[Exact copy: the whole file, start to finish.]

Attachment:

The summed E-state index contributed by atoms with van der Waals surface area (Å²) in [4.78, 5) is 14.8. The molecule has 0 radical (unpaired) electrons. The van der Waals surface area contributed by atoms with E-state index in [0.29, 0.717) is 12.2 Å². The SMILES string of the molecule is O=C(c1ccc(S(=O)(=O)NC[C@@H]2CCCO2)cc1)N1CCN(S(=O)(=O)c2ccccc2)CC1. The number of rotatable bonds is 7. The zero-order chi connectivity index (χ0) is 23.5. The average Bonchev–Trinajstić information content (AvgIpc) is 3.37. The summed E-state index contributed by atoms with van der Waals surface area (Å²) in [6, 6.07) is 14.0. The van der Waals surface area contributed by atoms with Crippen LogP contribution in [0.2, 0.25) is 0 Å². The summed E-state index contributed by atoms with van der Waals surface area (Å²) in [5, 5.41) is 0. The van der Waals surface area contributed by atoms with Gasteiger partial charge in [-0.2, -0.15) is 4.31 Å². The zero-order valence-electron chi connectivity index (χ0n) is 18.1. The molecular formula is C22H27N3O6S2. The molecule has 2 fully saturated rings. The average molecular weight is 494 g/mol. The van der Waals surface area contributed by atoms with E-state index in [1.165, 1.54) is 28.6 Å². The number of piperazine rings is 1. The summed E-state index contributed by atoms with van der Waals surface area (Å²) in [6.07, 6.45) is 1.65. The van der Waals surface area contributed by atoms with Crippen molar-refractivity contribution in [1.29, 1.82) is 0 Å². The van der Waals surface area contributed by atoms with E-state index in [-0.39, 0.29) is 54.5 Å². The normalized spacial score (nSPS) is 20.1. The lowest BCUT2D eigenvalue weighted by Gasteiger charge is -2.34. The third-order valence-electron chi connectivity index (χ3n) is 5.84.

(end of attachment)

The summed E-state index contributed by atoms with van der Waals surface area (Å²) in [4.78, 5) is 14.8. The molecule has 0 radical (unpaired) electrons. The van der Waals surface area contributed by atoms with E-state index in [0.29, 0.717) is 12.2 Å². The SMILES string of the molecule is O=C(c1ccc(S(=O)(=O)NC[C@@H]2CCCO2)cc1)N1CCN(S(=O)(=O)c2ccccc2)CC1. The number of rotatable bonds is 7. The zero-order chi connectivity index (χ0) is 23.5. The average Bonchev–Trinajstić information content (AvgIpc) is 3.37. The summed E-state index contributed by atoms with van der Waals surface area (Å²) in [6, 6.07) is 14.0. The van der Waals surface area contributed by atoms with Crippen LogP contribution in [0.2, 0.25) is 0 Å². The summed E-state index contributed by atoms with van der Waals surface area (Å²) in [5, 5.41) is 0. The van der Waals surface area contributed by atoms with Gasteiger partial charge in [-0.2, -0.15) is 4.31 Å². The zero-order valence-electron chi connectivity index (χ0n) is 18.1. The molecular formula is C22H27N3O6S2. The molecule has 2 fully saturated rings. The average molecular weight is 494 g/mol. The van der Waals surface area contributed by atoms with E-state index in [1.165, 1.54) is 28.6 Å². The number of piperazine rings is 1. The summed E-state index contributed by atoms with van der Waals surface area (Å²) in [6.07, 6.45) is 1.65. The van der Waals surface area contributed by atoms with Crippen molar-refractivity contribution in [1.29, 1.82) is 0 Å². The van der Waals surface area contributed by atoms with E-state index in [-0.39, 0.29) is 54.5 Å². The normalized spacial score (nSPS) is 20.1. The lowest BCUT2D eigenvalue weighted by Gasteiger charge is -2.34. The third-order valence-electron chi connectivity index (χ3n) is 5.84.